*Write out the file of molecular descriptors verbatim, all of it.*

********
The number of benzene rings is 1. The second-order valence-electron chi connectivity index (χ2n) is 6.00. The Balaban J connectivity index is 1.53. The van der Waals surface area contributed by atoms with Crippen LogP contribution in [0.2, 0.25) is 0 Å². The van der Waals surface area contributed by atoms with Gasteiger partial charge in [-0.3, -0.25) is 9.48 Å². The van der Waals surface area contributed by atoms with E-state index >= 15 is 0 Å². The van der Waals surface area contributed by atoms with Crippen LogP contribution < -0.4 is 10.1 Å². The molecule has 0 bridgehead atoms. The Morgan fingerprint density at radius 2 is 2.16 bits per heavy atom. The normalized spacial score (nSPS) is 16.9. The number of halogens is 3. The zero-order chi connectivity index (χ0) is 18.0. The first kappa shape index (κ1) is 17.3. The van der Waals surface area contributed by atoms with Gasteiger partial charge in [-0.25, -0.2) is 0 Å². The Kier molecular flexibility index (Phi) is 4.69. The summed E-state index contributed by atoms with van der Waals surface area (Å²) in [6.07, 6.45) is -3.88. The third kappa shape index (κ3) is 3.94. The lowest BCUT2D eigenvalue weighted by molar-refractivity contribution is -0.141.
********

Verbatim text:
The number of benzene rings is 1. The second-order valence-electron chi connectivity index (χ2n) is 6.00. The Balaban J connectivity index is 1.53. The van der Waals surface area contributed by atoms with Crippen LogP contribution in [0.2, 0.25) is 0 Å². The van der Waals surface area contributed by atoms with Gasteiger partial charge in [-0.3, -0.25) is 9.48 Å². The van der Waals surface area contributed by atoms with E-state index >= 15 is 0 Å². The van der Waals surface area contributed by atoms with Crippen LogP contribution < -0.4 is 10.1 Å². The molecule has 0 bridgehead atoms. The Morgan fingerprint density at radius 2 is 2.16 bits per heavy atom. The normalized spacial score (nSPS) is 16.9. The number of halogens is 3. The zero-order chi connectivity index (χ0) is 18.0. The first kappa shape index (κ1) is 17.3. The van der Waals surface area contributed by atoms with Gasteiger partial charge in [-0.25, -0.2) is 0 Å². The Kier molecular flexibility index (Phi) is 4.69. The summed E-state index contributed by atoms with van der Waals surface area (Å²) in [6.07, 6.45) is -3.88. The third kappa shape index (κ3) is 3.94. The lowest BCUT2D eigenvalue weighted by molar-refractivity contribution is -0.141.